On Monday, Oregon banned medical marijuana patients from being daycare providers. Oregon's Early Learning Council has passed a temporary rule barring child daycare owners and operators from holding medical marijuana cards. Owners and operators must now also report this information to the council. The rule doesn't apply to users of any other medicines.

Utah

As of Monday, the state had issued its first registration cards for high-CBD cannabis oil treatment. The Department of Health has issued registration cards to 11 patients for its new program allowing people with severe epilepsy to use high-CBD cannabis oil. People with the cards can legally possess high-CBD cannabis oil, but they will have to get it out of state. The main producer of the extract, next door in Colorado, has a lengthy waiting list.

[For extensive information about the medical marijuana debate, presented in a neutral format, visit MedicalMarijuana.ProCon.org.]

This Week's Corrupt Cops Stories

More problems for the scandal-tainted dope squads in Detroit and Philadelphia, a new Jersey college cop admits to peddling pills, and a Texas parole officer gone bad goes to prison. Let's get to it:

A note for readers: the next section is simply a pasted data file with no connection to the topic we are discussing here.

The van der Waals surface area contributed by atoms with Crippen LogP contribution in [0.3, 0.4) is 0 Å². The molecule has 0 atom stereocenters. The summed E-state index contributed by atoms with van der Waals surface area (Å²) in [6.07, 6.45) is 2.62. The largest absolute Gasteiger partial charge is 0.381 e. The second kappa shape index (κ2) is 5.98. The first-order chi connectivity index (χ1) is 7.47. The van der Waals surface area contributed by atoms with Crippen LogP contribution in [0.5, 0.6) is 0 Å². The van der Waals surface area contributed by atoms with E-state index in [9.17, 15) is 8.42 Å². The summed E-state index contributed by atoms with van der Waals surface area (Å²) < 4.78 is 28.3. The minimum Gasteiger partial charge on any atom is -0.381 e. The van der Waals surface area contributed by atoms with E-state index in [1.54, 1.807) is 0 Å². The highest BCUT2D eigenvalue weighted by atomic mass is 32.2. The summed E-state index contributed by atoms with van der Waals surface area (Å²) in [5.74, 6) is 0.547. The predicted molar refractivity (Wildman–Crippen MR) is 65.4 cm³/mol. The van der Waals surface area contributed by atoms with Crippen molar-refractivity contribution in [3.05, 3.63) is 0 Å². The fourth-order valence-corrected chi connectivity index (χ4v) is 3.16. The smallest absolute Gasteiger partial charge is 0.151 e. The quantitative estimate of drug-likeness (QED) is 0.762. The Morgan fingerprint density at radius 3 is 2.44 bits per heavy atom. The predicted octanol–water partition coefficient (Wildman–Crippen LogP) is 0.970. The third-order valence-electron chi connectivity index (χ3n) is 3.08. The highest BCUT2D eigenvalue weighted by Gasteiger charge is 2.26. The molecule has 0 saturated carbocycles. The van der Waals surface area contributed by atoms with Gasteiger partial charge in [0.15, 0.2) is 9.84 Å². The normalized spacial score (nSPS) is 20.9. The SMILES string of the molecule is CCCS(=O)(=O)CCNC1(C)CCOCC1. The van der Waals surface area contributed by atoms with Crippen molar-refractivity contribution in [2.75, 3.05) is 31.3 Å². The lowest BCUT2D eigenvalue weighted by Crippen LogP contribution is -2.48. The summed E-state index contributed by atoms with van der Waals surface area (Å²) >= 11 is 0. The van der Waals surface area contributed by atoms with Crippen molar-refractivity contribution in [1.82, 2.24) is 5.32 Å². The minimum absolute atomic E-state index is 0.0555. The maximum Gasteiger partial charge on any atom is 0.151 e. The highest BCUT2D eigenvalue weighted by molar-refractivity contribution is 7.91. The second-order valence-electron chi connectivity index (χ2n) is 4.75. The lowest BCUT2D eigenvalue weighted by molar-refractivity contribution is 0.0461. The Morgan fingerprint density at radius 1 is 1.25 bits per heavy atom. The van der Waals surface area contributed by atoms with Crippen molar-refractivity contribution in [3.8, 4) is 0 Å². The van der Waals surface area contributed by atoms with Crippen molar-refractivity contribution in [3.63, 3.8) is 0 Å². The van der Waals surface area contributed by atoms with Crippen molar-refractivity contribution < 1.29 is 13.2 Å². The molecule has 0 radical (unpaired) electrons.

In Detroit, six members of a Detroit Police narcotics unit were suspended last Thursday after a surveillance video showed them taking a box away from a medical marijuana dispensary they raided without ever turning it in to evidence. It is part of a large Internal Affairs probe of the now-disbanded Narcotics Section, which has been revamped after allegations of major problems in the unit. One sergeant and five officers have been suspended with pay while investigators try to figure out what was in the box.

In Philadelphia, a Philadelphia narcotics officer was taken off the streets last Friday after he admitted lying in open court and on a search warrant affidavit. Officer Christopher Hulmes is now under internal investigation over the admission that he lied in the case of a man he arrested in Kensington. Just two weeks ago, six other Philadelphia narcotics officers were indicted on federal corruption charges for a pattern of ripping off drug dealers.

In Camden, New Jersey, a former Richard Stockton College police officer pleaded guilty last Thursday to selling drugs to a DEA agent and an informant. Marcus Taylor, 41, admitted selling oxycodone tablets and copped to distribution and possession with intent to distribute oxycodone. He's looking at up to 20 years in federal prison.

In Houston, a former state parole officer was sentenced Tuesday to five years in federal prison for taking bribes from a suspected heroin dealer. Crystal Washington took bribes from one of her parolees over a three-year period and also warned him about a Houston police investigation. She was convicted of conspiracy to possess with intent to distribute heroin, plus conspiracy to commit extortion.

Chronicle AM -- August 13, 2014

A key California sentencing reform bill gets a final Assembly vote tomorrow, the Oregon legalization initiative gets some organized oppositions, Delaware gets a step closer to its first dispensary, Marc Emery gets to go home, and more.